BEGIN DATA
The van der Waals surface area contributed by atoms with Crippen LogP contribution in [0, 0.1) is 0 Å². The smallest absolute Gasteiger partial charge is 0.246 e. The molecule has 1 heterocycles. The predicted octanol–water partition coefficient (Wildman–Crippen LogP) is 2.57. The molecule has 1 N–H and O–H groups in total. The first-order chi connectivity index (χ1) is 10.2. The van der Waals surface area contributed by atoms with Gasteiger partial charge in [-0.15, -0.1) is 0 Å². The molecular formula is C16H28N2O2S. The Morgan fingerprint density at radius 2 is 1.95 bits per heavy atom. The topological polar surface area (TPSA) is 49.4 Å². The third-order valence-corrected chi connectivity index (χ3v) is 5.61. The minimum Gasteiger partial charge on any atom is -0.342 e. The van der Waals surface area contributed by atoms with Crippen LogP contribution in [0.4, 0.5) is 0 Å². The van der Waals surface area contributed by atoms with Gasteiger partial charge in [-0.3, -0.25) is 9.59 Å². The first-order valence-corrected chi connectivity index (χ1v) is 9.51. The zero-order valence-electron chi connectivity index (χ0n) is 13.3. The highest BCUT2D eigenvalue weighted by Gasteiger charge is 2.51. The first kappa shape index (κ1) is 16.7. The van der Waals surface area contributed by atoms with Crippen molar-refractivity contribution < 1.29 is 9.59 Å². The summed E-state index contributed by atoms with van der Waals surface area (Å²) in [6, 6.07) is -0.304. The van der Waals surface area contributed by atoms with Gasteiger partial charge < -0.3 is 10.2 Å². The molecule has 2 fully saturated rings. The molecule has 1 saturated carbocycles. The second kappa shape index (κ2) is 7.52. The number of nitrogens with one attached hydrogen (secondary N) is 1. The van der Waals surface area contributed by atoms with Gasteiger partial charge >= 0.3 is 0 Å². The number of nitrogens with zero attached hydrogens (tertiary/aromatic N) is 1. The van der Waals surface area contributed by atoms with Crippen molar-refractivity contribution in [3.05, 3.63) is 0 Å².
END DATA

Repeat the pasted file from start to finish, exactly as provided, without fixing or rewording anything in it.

The van der Waals surface area contributed by atoms with Crippen LogP contribution in [0, 0.1) is 0 Å². The smallest absolute Gasteiger partial charge is 0.246 e. The molecule has 1 heterocycles. The predicted octanol–water partition coefficient (Wildman–Crippen LogP) is 2.57. The molecule has 1 N–H and O–H groups in total. The first-order chi connectivity index (χ1) is 10.2. The van der Waals surface area contributed by atoms with Gasteiger partial charge in [-0.15, -0.1) is 0 Å². The molecular formula is C16H28N2O2S. The Morgan fingerprint density at radius 2 is 1.95 bits per heavy atom. The topological polar surface area (TPSA) is 49.4 Å². The third-order valence-corrected chi connectivity index (χ3v) is 5.61. The minimum Gasteiger partial charge on any atom is -0.342 e. The van der Waals surface area contributed by atoms with Crippen LogP contribution in [0.4, 0.5) is 0 Å². The van der Waals surface area contributed by atoms with Gasteiger partial charge in [-0.3, -0.25) is 9.59 Å². The first-order valence-corrected chi connectivity index (χ1v) is 9.51. The zero-order valence-electron chi connectivity index (χ0n) is 13.3. The highest BCUT2D eigenvalue weighted by Gasteiger charge is 2.51. The first kappa shape index (κ1) is 16.7. The van der Waals surface area contributed by atoms with Crippen molar-refractivity contribution < 1.29 is 9.59 Å². The summed E-state index contributed by atoms with van der Waals surface area (Å²) in [6, 6.07) is -0.304. The van der Waals surface area contributed by atoms with Gasteiger partial charge < -0.3 is 10.2 Å². The molecule has 2 fully saturated rings. The molecule has 1 saturated carbocycles. The second kappa shape index (κ2) is 7.52. The number of nitrogens with one attached hydrogen (secondary N) is 1. The van der Waals surface area contributed by atoms with Gasteiger partial charge >= 0.3 is 0 Å². The number of nitrogens with zero attached hydrogens (tertiary/aromatic N) is 1. The van der Waals surface area contributed by atoms with Crippen molar-refractivity contribution in [3.05, 3.63) is 0 Å².